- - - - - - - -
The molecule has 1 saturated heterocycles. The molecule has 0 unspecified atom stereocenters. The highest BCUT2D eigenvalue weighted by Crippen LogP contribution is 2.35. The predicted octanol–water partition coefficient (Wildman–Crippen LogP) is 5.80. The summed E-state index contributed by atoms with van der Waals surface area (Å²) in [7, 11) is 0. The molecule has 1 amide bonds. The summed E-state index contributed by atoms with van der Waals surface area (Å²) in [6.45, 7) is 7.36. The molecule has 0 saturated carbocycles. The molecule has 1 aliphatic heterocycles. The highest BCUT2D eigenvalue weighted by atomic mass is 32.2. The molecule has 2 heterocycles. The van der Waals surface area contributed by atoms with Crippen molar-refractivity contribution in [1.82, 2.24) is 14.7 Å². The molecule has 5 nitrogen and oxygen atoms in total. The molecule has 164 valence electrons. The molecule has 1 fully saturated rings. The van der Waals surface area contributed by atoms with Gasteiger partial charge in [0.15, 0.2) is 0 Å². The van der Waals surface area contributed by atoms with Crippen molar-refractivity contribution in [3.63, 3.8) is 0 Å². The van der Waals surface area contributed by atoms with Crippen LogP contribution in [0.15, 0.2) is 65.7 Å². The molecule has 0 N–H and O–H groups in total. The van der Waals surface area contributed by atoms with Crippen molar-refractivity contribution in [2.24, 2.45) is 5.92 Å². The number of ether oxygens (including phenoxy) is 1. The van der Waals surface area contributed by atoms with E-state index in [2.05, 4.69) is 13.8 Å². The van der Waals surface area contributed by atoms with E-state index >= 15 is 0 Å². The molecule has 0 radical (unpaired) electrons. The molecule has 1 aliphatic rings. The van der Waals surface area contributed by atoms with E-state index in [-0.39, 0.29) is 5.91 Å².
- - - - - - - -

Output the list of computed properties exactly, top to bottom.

The molecule has 1 saturated heterocycles. The molecule has 0 unspecified atom stereocenters. The highest BCUT2D eigenvalue weighted by Crippen LogP contribution is 2.35. The predicted octanol–water partition coefficient (Wildman–Crippen LogP) is 5.80. The summed E-state index contributed by atoms with van der Waals surface area (Å²) in [7, 11) is 0. The molecule has 1 amide bonds. The summed E-state index contributed by atoms with van der Waals surface area (Å²) in [6.45, 7) is 7.36. The molecule has 0 saturated carbocycles. The molecule has 1 aliphatic heterocycles. The highest BCUT2D eigenvalue weighted by atomic mass is 32.2. The molecule has 2 heterocycles. The van der Waals surface area contributed by atoms with Crippen molar-refractivity contribution in [1.82, 2.24) is 14.7 Å². The molecule has 5 nitrogen and oxygen atoms in total. The molecule has 164 valence electrons. The molecule has 1 fully saturated rings. The van der Waals surface area contributed by atoms with Gasteiger partial charge in [0.15, 0.2) is 0 Å². The van der Waals surface area contributed by atoms with Crippen molar-refractivity contribution in [3.63, 3.8) is 0 Å². The van der Waals surface area contributed by atoms with Crippen LogP contribution in [0.15, 0.2) is 65.7 Å². The molecule has 0 N–H and O–H groups in total. The van der Waals surface area contributed by atoms with Crippen molar-refractivity contribution in [2.24, 2.45) is 5.92 Å². The number of ether oxygens (including phenoxy) is 1. The van der Waals surface area contributed by atoms with E-state index in [2.05, 4.69) is 13.8 Å². The van der Waals surface area contributed by atoms with E-state index >= 15 is 0 Å². The molecule has 0 radical (unpaired) electrons. The molecule has 1 aliphatic rings. The van der Waals surface area contributed by atoms with E-state index in [-0.39, 0.29) is 5.91 Å².